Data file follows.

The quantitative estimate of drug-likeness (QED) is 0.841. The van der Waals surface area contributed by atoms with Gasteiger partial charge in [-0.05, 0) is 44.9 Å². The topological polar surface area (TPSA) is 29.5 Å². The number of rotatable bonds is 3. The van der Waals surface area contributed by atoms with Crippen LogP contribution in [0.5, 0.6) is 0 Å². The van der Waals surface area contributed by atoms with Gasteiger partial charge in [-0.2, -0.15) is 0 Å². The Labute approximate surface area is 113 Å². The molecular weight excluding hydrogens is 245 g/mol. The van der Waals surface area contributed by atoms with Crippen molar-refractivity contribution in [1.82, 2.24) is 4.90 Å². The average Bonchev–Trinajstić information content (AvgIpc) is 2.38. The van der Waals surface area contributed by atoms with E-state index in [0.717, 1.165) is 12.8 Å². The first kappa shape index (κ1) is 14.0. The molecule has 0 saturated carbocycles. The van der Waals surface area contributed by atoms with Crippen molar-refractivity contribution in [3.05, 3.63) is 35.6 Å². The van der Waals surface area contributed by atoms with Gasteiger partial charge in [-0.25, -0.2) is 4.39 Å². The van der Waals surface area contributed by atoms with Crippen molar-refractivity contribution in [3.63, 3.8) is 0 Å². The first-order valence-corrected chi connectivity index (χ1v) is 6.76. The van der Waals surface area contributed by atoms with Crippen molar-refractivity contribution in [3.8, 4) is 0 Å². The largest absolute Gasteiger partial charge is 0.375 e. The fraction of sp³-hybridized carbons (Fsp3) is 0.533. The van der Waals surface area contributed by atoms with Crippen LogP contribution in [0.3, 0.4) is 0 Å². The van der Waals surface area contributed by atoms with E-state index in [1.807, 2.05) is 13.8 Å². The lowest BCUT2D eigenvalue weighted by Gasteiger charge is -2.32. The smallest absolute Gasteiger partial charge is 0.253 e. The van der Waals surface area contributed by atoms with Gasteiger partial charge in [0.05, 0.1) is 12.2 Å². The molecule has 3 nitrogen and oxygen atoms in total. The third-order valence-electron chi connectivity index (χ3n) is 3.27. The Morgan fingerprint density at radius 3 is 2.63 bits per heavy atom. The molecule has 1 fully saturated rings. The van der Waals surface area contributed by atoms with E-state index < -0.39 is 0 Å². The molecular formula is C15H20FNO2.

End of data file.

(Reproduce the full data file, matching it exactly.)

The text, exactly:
The quantitative estimate of drug-likeness (QED) is 0.841. The van der Waals surface area contributed by atoms with Gasteiger partial charge in [-0.05, 0) is 44.9 Å². The topological polar surface area (TPSA) is 29.5 Å². The number of rotatable bonds is 3. The van der Waals surface area contributed by atoms with Crippen LogP contribution in [0.5, 0.6) is 0 Å². The van der Waals surface area contributed by atoms with Gasteiger partial charge in [-0.2, -0.15) is 0 Å². The Labute approximate surface area is 113 Å². The molecular weight excluding hydrogens is 245 g/mol. The van der Waals surface area contributed by atoms with Crippen molar-refractivity contribution in [1.82, 2.24) is 4.90 Å². The average Bonchev–Trinajstić information content (AvgIpc) is 2.38. The van der Waals surface area contributed by atoms with E-state index in [0.717, 1.165) is 12.8 Å². The first kappa shape index (κ1) is 14.0. The molecule has 0 saturated carbocycles. The van der Waals surface area contributed by atoms with Crippen molar-refractivity contribution in [3.05, 3.63) is 35.6 Å². The van der Waals surface area contributed by atoms with Gasteiger partial charge in [-0.25, -0.2) is 4.39 Å². The van der Waals surface area contributed by atoms with Crippen molar-refractivity contribution in [3.63, 3.8) is 0 Å². The first-order valence-corrected chi connectivity index (χ1v) is 6.76. The van der Waals surface area contributed by atoms with Crippen molar-refractivity contribution in [3.8, 4) is 0 Å². The largest absolute Gasteiger partial charge is 0.375 e. The fraction of sp³-hybridized carbons (Fsp3) is 0.533. The van der Waals surface area contributed by atoms with Crippen LogP contribution in [0.3, 0.4) is 0 Å². The van der Waals surface area contributed by atoms with E-state index in [1.807, 2.05) is 13.8 Å². The lowest BCUT2D eigenvalue weighted by Gasteiger charge is -2.32. The smallest absolute Gasteiger partial charge is 0.253 e. The van der Waals surface area contributed by atoms with Gasteiger partial charge in [0.05, 0.1) is 12.2 Å². The molecule has 3 nitrogen and oxygen atoms in total. The third-order valence-electron chi connectivity index (χ3n) is 3.27. The Morgan fingerprint density at radius 3 is 2.63 bits per heavy atom. The molecule has 1 fully saturated rings. The van der Waals surface area contributed by atoms with E-state index < -0.39 is 0 Å². The molecular formula is C15H20FNO2.